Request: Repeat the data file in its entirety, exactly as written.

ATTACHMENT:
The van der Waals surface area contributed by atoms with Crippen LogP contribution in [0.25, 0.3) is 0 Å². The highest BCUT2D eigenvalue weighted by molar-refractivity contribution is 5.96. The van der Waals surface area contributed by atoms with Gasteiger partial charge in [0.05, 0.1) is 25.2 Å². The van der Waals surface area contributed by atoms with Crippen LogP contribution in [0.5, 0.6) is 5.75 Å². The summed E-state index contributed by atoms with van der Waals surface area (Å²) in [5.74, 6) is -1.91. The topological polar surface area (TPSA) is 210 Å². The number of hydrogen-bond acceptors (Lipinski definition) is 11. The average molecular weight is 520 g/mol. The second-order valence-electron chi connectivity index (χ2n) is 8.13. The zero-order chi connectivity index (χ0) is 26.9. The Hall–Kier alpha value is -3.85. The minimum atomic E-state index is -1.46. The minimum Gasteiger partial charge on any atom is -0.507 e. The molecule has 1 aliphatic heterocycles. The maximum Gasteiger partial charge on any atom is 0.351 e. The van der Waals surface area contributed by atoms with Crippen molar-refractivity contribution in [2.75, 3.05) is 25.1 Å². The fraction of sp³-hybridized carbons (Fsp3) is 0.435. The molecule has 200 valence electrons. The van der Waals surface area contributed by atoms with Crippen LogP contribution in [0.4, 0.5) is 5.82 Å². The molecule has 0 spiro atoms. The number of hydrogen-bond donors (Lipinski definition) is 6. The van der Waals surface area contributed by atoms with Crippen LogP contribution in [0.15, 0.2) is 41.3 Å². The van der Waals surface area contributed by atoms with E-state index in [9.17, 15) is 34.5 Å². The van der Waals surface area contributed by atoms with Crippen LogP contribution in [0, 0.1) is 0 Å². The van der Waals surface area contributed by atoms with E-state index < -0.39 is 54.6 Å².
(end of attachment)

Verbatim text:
The van der Waals surface area contributed by atoms with Crippen LogP contribution in [0.25, 0.3) is 0 Å². The highest BCUT2D eigenvalue weighted by molar-refractivity contribution is 5.96. The van der Waals surface area contributed by atoms with Gasteiger partial charge in [0.05, 0.1) is 25.2 Å². The van der Waals surface area contributed by atoms with Crippen LogP contribution in [0.5, 0.6) is 5.75 Å². The summed E-state index contributed by atoms with van der Waals surface area (Å²) in [5.74, 6) is -1.91. The topological polar surface area (TPSA) is 210 Å². The number of hydrogen-bond acceptors (Lipinski definition) is 11. The average molecular weight is 520 g/mol. The second-order valence-electron chi connectivity index (χ2n) is 8.13. The zero-order chi connectivity index (χ0) is 26.9. The Hall–Kier alpha value is -3.85. The minimum atomic E-state index is -1.46. The minimum Gasteiger partial charge on any atom is -0.507 e. The molecule has 1 aliphatic heterocycles. The maximum Gasteiger partial charge on any atom is 0.351 e. The van der Waals surface area contributed by atoms with Crippen molar-refractivity contribution in [2.75, 3.05) is 25.1 Å². The fraction of sp³-hybridized carbons (Fsp3) is 0.435. The molecule has 200 valence electrons. The van der Waals surface area contributed by atoms with Crippen LogP contribution in [0.4, 0.5) is 5.82 Å². The molecule has 0 spiro atoms. The number of hydrogen-bond donors (Lipinski definition) is 6. The van der Waals surface area contributed by atoms with Crippen LogP contribution in [0.15, 0.2) is 41.3 Å². The van der Waals surface area contributed by atoms with E-state index in [9.17, 15) is 34.5 Å². The van der Waals surface area contributed by atoms with Crippen LogP contribution in [0, 0.1) is 0 Å². The van der Waals surface area contributed by atoms with E-state index < -0.39 is 54.6 Å².